• Emilina Lomas

Is it better to workout in the morning?

We love working out in the morning. You wake up, brush your teeth, put your shoes on and next thing you know you’re in a sweaty spin class getting a morning high. But are they better than midday or evening workouts?


The short answer: no.

The long answer: let’s get into it.


Are workouts better in the morning? Better meaning they provide some sort of physiological, mental, structural or other benefit over workouts held at other times during the day.



Physiological benefits of morning workouts


A study published in the journal Obesity in 2015 examined whether morning workouts were superior for fat loss. The researchers found that in a group of participants, the individuals who worked out before 12 noon lost more weight than those who worked out later in the day, the exercise was controlled to 600 calories.


Another recent study published in October 2019 found that exercising first thing in the morning before breakfast could accelerate fat loss. This is because it calls for metabolic efficiency of lipid utilization and insulin, meaning your body is using its fat stores for energy.


But if you’re trying to gain muscle, morning workouts may not be better. A study published in the Applied Physiology and Nutrition Metabolism journal found that individuals who worked out in the evening saw greater muscle gain during a trial than those who did the same workout in the morning.


This may have been due to increased energy levels and nutrient availability, because if a morning exerciser drinks coffee prior to their workout they make the same muscle gains as an evening exerciser, as shown in a 2012 study.


Mental benefits of morning workouts


Most of the physiological benefits of morning workouts are in part due to the mental benefits. For example, the aforementioned study published in Obesity that found that morning workouts were superior for fat loss, was most likely due to behavior change rather than real any physiological mechanism.


The morning exercisers were more likely to continue their health streak throughout the day, resulting in less calories consumed and higher non-exercise activity thermogenesis than the evening exercisers. When you workout first thing in the morning, you set the tone for the day: productive, healthy, active. The endorphin boost carries you through the day, helping you make healthier choices, even if you don’t realize it.


Research shows that morning exercises are more consistent. A study found that the majority of people with consistent exercise routines and a healthy body weight were morning exercisers.


A 2019 study also found that morning workouts improve cognitive performance including attention span, decision making and mood.


Structural benefits of morning workouts


If you want to affect long term change towards a healthier life, you need to start implementing - and sticking to - some new healthy habits. The most effective healthy habit is regular exercise. So how can you make exercise a habit?


Habits are formed by repeating the task consistently, so that you can do it on autopilot, and not doing it feels weird and wrong. One of the most effective ways to create a habit is to have rituals and routines surrounding it, one of these being the time of day you workout. If you decide that at 7am every day you wake up and go straight to the gym, and you do this for six or more weeks, waking up at 7am and not going to the gym would feel like you’re missing something. So that daily 7am workout? It's getting ingrained in your psyche as one of the pillars of your productive morning routine. Over time, this results in a healthy, active body.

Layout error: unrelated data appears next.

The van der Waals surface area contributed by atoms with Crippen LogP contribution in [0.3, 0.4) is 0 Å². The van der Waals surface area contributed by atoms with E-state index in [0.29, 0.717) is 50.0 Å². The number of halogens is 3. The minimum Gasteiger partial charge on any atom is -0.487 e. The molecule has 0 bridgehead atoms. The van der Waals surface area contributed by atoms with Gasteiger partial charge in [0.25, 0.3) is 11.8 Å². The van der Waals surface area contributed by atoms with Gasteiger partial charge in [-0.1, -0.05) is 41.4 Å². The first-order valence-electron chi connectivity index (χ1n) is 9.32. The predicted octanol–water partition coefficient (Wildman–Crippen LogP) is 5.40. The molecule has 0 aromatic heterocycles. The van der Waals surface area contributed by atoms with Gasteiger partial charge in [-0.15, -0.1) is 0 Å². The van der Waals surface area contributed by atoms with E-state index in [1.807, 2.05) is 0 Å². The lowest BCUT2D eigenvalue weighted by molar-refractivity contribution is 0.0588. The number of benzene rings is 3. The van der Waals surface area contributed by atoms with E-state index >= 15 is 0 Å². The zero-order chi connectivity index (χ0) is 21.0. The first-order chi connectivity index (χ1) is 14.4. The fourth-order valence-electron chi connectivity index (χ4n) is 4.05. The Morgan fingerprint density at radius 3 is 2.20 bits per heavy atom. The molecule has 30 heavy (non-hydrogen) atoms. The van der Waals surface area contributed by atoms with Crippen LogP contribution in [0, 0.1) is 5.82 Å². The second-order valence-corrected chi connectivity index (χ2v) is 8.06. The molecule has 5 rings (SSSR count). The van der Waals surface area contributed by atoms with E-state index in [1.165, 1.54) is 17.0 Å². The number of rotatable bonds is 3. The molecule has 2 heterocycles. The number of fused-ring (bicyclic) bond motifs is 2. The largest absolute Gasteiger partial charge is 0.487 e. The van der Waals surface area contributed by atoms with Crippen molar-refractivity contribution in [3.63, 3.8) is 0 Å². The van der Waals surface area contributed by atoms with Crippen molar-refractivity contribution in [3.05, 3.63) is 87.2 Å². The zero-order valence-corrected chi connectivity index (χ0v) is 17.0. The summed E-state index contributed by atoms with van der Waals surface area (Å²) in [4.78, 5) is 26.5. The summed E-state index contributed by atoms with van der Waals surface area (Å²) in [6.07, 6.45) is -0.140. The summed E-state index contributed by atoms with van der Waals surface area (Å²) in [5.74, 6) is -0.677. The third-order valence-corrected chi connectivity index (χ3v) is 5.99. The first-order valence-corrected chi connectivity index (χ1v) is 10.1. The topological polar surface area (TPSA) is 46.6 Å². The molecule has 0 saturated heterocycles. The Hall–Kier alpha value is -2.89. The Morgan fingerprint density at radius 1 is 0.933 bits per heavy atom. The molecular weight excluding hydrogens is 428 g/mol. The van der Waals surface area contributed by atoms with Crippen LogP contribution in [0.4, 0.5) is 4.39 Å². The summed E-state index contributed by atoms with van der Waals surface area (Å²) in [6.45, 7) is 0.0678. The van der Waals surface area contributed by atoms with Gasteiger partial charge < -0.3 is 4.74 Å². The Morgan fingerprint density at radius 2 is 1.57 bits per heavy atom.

When you wake up in the morning and immediately workout, you’re setting the tone for the day. Rather than waiting for the end of the day for your tiredness to build up and your excuses to start coming, you’re getting up and going.


This is perhaps why research shows that morning exercises are more consistent. A study found that the majority of people with consistent exercise routines and a healthy body weight were morning exercisers. When you start the day healthily, you set the tone for the day: productive, healthy, active. The endorphin boost carries you through the day, helping you make healthier choices, even if you don’t realize it.


So morning workouts are better?


To be clear, it’s not better to workout in the morning or night, because this depends on your preference and time availability. If you wake up at 5am for work already, waking up earlier than this would be counterproductive. What matters most is that you consistently go and workout. However, if you are someone who struggles to be consistent with your workouts or you're really focused on optimizing fat loss - morning workouts can be preferential.


Sometimes waiting until the end of the day to workout can be a bad idea as you have time to dread it, ruminate on it, think up excuses and make poor dietary choices that all contribute to you deciding that ‘actually, I deserve a night off, I’m just going to skip it’. If this speaks to you, maybe evening workouts aren’t the best idea for you.


So to conclude: morning workouts aren’t better than evening workouts. What matters most is that you do it. But the caveat to this: if you often end up skipping your evening workouts, or you’re just starting off exercising and want to create a habit, try morning workouts to boost your motivation and the likelihood of staying consistent


Even if it’s just a 30 minute workout done in your living room, working out in the morning will set the right mindset for a healthier you.

  • Facebook
  • Instagram